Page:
By Helen Hill, Street Roots
As soon as the Street Roots office door is unlocked at 7.30am, vendors – the people who sell the newspaper – quickly duck in, seeking relief from a night of cold wind, snow and sleet. After a few minutes in the heated building, exhaustion sets in for many and it’s hard for them to keep their eyes open, a common side effect of cold stress.
It’s been a mild winter, but, so far this year, temperatures plummeted into the 20s, and more winter weather is forecast.
There are emergency and winter shelter options during extreme conditions, but every night poses the challenge of keeping warm. Here are three of our vendors’ stories on how they do it.
Jason Everly is kind, considerate, soft-spoken and always willing to lend a hand around the vendor office. He was open and matter of fact about his extensive cold weather survival skills.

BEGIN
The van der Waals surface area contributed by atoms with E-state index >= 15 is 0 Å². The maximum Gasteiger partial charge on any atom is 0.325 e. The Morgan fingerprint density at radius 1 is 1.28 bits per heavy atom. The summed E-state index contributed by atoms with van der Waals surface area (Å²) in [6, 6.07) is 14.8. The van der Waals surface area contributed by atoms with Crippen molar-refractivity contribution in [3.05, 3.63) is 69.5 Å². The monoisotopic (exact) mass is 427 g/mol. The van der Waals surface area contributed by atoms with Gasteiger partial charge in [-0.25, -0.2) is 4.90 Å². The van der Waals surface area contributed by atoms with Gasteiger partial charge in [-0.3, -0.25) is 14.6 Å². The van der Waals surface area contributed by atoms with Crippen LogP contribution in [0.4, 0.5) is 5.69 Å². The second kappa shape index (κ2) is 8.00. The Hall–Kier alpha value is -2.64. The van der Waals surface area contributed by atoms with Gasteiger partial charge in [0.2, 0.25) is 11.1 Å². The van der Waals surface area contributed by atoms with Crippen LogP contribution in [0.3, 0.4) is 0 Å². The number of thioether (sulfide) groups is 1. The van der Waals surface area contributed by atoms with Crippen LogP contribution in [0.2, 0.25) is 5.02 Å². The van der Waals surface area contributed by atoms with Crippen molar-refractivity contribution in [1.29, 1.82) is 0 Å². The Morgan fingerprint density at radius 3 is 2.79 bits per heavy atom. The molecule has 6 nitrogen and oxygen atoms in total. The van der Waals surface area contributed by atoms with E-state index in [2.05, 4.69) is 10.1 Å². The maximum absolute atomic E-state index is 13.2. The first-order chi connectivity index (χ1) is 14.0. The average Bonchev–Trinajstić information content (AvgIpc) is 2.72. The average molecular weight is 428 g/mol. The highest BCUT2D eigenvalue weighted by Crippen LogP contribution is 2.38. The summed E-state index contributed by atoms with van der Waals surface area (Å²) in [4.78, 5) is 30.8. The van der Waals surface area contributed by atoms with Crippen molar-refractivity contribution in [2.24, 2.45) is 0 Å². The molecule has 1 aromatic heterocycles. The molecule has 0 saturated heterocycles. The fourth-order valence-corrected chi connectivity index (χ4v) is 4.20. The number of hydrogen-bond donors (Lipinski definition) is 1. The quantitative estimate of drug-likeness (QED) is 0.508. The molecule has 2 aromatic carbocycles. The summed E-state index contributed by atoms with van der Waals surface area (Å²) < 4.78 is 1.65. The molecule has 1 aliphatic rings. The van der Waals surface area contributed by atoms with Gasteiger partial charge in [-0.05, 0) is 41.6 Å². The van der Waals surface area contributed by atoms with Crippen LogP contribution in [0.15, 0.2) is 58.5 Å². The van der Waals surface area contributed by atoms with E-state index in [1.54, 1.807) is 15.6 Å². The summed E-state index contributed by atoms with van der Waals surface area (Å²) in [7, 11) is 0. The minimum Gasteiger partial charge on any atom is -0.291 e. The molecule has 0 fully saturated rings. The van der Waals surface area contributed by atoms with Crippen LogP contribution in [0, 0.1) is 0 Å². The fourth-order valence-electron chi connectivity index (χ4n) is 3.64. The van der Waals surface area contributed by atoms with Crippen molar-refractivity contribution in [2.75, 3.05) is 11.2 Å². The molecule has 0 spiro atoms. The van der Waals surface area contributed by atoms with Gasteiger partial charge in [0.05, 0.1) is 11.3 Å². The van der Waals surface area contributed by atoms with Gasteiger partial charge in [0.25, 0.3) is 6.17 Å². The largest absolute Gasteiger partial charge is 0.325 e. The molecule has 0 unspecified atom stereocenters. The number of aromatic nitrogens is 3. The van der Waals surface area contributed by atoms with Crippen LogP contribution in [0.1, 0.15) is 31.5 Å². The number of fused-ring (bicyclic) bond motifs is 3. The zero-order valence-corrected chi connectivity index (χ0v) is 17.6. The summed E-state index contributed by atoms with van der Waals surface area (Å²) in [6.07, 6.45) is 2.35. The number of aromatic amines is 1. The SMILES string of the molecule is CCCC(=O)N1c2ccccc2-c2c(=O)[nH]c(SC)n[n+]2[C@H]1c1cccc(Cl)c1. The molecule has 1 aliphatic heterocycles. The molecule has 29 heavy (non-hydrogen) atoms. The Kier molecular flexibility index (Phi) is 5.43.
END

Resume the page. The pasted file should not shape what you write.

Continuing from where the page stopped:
“A lot of the time we’re working,” he said. “The canning is good at night-time because everyone puts out their recycles. We work till 3 in the morning, so we’re walking around. Gloves and hand warmers are imperative, because you’re touching glass bottles and aluminium, and lots of time they’re wet,” he said.
Garbage bins and dumpsters yield useful tools for staying warm, Jason said.
“Sometimes restaurants throw away half-used Sterno cans from chafing dishes, so if you know the right hotel, you can marry them all together so you have a full one, and that will give you four hours, and it can raise the ambient temperature of your structure 15, maybe 20 degrees,” he said. The structures Jason is referring to are usually made of cardboard, or sometimes a cart pushed against a building, with tarps to create a makeshift tent.